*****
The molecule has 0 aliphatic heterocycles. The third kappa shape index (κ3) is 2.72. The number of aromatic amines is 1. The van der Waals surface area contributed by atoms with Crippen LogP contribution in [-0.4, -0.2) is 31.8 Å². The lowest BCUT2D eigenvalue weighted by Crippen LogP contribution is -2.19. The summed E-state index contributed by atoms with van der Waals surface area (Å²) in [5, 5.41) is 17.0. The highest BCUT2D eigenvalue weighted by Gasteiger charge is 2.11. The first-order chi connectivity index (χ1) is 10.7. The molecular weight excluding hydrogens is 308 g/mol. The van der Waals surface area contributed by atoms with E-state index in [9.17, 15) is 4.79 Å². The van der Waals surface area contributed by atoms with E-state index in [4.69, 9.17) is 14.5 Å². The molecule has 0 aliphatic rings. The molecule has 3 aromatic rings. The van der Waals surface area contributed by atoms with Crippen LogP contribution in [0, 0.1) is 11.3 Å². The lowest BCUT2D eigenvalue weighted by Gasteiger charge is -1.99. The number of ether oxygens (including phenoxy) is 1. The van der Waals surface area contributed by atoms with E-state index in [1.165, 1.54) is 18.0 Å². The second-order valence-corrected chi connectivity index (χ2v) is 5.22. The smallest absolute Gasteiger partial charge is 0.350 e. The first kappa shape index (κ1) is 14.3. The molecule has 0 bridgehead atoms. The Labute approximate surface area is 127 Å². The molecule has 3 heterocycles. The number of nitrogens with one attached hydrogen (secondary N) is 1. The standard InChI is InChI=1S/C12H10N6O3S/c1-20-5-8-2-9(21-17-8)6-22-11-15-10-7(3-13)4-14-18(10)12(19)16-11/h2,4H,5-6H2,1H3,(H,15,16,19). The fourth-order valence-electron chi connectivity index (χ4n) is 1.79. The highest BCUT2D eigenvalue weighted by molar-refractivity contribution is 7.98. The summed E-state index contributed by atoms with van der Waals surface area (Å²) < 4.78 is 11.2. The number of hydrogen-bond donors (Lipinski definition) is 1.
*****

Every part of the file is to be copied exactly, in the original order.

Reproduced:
The molecule has 0 aliphatic heterocycles. The third kappa shape index (κ3) is 2.72. The number of aromatic amines is 1. The van der Waals surface area contributed by atoms with Crippen LogP contribution in [-0.4, -0.2) is 31.8 Å². The lowest BCUT2D eigenvalue weighted by Crippen LogP contribution is -2.19. The summed E-state index contributed by atoms with van der Waals surface area (Å²) in [5, 5.41) is 17.0. The highest BCUT2D eigenvalue weighted by Gasteiger charge is 2.11. The first-order chi connectivity index (χ1) is 10.7. The molecular weight excluding hydrogens is 308 g/mol. The van der Waals surface area contributed by atoms with E-state index in [9.17, 15) is 4.79 Å². The van der Waals surface area contributed by atoms with E-state index in [4.69, 9.17) is 14.5 Å². The molecule has 0 aliphatic rings. The molecule has 3 aromatic rings. The van der Waals surface area contributed by atoms with Crippen LogP contribution in [0, 0.1) is 11.3 Å². The lowest BCUT2D eigenvalue weighted by Gasteiger charge is -1.99. The number of ether oxygens (including phenoxy) is 1. The van der Waals surface area contributed by atoms with E-state index in [1.165, 1.54) is 18.0 Å². The second-order valence-corrected chi connectivity index (χ2v) is 5.22. The smallest absolute Gasteiger partial charge is 0.350 e. The first kappa shape index (κ1) is 14.3. The molecule has 0 bridgehead atoms. The Labute approximate surface area is 127 Å². The molecule has 3 heterocycles. The number of nitrogens with one attached hydrogen (secondary N) is 1. The standard InChI is InChI=1S/C12H10N6O3S/c1-20-5-8-2-9(21-17-8)6-22-11-15-10-7(3-13)4-14-18(10)12(19)16-11/h2,4H,5-6H2,1H3,(H,15,16,19). The fourth-order valence-electron chi connectivity index (χ4n) is 1.79. The highest BCUT2D eigenvalue weighted by molar-refractivity contribution is 7.98. The summed E-state index contributed by atoms with van der Waals surface area (Å²) < 4.78 is 11.2. The number of hydrogen-bond donors (Lipinski definition) is 1.